You can’t turn on a sit-com, drama series, or watch a movie without hearing about someone who is an “alcoholic” going to AA or a drug addict who just got out of another treatment program and must go to meetings. Some of the most popular series of the 21st century have all incorporated this issue into their story lines or have dealt with addiction and 12 Step programs in at least one episode. And what is even worse is the plethora of reality shows that exploit those struggling with “addiction.” Between Dr. Phil, Dr. Drew, and many others who claim to be addiction experts, the level of misinformation fed to the general population is staggering. This leads to the question, what do people really know about substance use, substance abuse, and the so-called disease of addiction?

There is a common misconception that is absolutely pervasive in our culture that there is a disease that takes away our free-will, rendering us powerless over thought and action with respect to drinking, drug using, eating, gambling, or any number of vices with which people struggle. If there really was a disease like that, it would be terrifying, wouldn’t it? Think about it for a moment: it takes away an individual’s free-will and choice. This disease actually takes people hostage. Victims of the disease report that they cannot stop certain behaviors no matter how hard they try, no matter how committed they may be to stopping. Whether the behavior is drinking alcohol, smoking, taking drugs, shopping, sex, watching internet pornography, eating, etc., millions of people believe that there is line people cross where they lose the power of choice.

While millions may believe this, few have used common sense to ask the question, if this were actually true, then what about the millions of people who struggle then spontaneously stop these behaviors and change their lives? What about the thousands of “crack addicts” who go on a binge on Friday night and show up for work on Monday, not high on crack? What about those who use heroin for 10 years and then one day put it down simply because it no longer fits in with their goals and their lifestyle? You see these are the stories that the addiction treatment community ignores, yet they are the vast majority.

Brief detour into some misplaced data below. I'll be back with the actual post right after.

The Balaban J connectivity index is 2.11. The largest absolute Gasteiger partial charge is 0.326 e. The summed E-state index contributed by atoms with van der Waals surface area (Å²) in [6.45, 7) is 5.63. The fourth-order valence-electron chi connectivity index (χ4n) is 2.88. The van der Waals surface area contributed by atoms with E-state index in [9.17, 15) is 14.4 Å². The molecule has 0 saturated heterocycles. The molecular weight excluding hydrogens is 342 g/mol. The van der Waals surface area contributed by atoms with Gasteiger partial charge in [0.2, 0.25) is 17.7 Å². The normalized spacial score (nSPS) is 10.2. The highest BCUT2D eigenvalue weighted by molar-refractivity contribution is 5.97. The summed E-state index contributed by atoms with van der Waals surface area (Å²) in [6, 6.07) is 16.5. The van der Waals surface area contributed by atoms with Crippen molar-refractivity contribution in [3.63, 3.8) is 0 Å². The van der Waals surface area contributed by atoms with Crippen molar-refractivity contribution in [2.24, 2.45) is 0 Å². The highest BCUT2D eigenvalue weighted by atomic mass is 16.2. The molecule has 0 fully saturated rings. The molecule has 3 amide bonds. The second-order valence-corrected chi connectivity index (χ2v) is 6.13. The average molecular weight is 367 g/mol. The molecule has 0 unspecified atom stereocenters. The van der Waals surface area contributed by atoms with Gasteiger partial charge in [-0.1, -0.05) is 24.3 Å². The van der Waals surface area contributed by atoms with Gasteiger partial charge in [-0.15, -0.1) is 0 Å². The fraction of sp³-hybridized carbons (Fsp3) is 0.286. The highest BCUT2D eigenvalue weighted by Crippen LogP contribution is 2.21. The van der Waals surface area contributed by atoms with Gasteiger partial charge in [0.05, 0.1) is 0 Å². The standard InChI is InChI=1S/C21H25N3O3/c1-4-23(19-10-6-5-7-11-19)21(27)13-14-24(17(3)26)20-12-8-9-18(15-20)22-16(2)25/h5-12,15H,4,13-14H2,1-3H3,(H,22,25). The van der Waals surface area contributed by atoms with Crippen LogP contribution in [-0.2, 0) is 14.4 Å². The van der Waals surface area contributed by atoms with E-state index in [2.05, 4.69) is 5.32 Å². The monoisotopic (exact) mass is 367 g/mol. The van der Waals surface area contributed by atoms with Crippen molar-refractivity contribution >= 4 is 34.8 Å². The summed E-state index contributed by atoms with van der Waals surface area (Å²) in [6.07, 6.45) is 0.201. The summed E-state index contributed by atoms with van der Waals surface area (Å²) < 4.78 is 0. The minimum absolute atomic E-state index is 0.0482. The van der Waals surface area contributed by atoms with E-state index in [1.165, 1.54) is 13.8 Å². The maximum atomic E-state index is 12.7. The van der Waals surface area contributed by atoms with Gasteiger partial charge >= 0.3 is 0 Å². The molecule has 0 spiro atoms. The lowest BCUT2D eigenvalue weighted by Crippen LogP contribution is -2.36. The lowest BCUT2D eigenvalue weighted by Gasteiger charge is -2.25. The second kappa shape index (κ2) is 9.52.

According to NIDA’s Monitoring the Future Surveys, heavy drug and alcohol use peaks between 18 and 24 years of age and systematically declines as people age. In other words, people quite literally mature out of heavy substance use. They start their careers and families, and the party lifestyle no longer suits their needs. But there are those few who try to hang on to instant gratification, and they may begin experiencing negative consequences but still continue those behaviors. Some may try to break free from the cycle of substance use on their own and if they are not successful, they seek help, but these people are just a small percentage of the many that do stop on their own.

Why does the media paint a picture that people literally lose control? The answer is simple and will come as no surprise to anyone – money. The alcohol and drug treatment industry is a multi-billion dollar industry in this country which continues to grow. The New York State Office of Alcoholism and Substance Abuse Services  (OASAS) budget for 2018 was almost $700 million dollars, and this is simply the regulatory agency that oversees treatment centers in New York State. The world famous  Hazelden Betty Ford Foundation had a revenue stream of over $223 million dollars in 2015. And the alleged “philanthropic” organization Alcoholics Anonoymous World Services, Inc. reported income in 2015 of  $9.7 million with $1.5 million dollars reported as pure profit. You see making people dependent is big, big business and those that invested, and continue to invest, in the addiction disease hoax know it.

Perpetuating the notion of powerlessness and disease not only makes money for the drug treatment industry but it also sells billions in medications for the pharmaceutical companies, and now it is a cultural phenomenon that has crept onto our television sets and into our homes, schools and communities. When one dares to question the disease theory, even to those with no investment, pop-culture prevails and facts tend to be no match for beliefs. Beliefs, whether they are right or wrong, are incredibly powerful motivators, and those with strong beliefs often close their minds to alternative points of view. Remember there was a time when everyone believed that the world was flat and if you sailed to the edge you would fall off. Seems absurd now, doesn’t it…